New Dune Gullies
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New Dune Gullies

October 5, 2005

One of the many mysteries associated with martian geology is the origin of gullies found at latitudes poleward of 30°. Most of these gullies are found within craters or other depressions, and appear to be related to the bedrock. Several alternative hypotheses have been proposed for their origin, including groundwater seepage and melting at the base of a dust-mantled snowpack.

Some middle-latitude gullies are found on sand dunes. These gullies appear to be different from those found on the slopes of craters, but generally have been interpreted to form by similar processes. In the present martian environment, it is difficult to introduce water to the surface. The temperature and atmospheric pressure may permit water to exist, but the rate of heating of the ground and atmosphere, and the amount of energy available to warm the ground or melt snow, is not conducive to such processes.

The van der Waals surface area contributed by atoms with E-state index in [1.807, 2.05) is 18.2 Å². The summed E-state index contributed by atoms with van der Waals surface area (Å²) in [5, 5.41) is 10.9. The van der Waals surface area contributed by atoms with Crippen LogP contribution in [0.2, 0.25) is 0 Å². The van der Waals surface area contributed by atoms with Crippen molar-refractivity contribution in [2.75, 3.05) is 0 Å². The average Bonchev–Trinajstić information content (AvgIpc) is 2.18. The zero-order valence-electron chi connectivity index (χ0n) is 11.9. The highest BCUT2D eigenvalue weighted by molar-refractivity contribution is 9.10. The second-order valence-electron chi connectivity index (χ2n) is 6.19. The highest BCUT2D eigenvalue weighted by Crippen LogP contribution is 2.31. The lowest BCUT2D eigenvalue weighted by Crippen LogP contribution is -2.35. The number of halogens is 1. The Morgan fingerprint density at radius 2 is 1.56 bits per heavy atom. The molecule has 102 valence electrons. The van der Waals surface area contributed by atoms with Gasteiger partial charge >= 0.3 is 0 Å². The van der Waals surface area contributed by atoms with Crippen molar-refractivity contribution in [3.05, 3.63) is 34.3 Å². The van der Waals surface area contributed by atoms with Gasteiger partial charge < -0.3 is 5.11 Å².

As part of the Mars Global Surveyor (MGS) Mars Orbiter Camera (MOC) Extended Mission science investigation, the MOC team has an on-going effort to re-image locations known from previous observations to have gullies. The intent is to see if gully-forming processes are operating on Mars at the present time.

During the ~1.4 Mars years (nearly 3 Earth years) that elapsed between the time that the two pictures in this image were acquired, a couple of gullies formed on the dune slip face.

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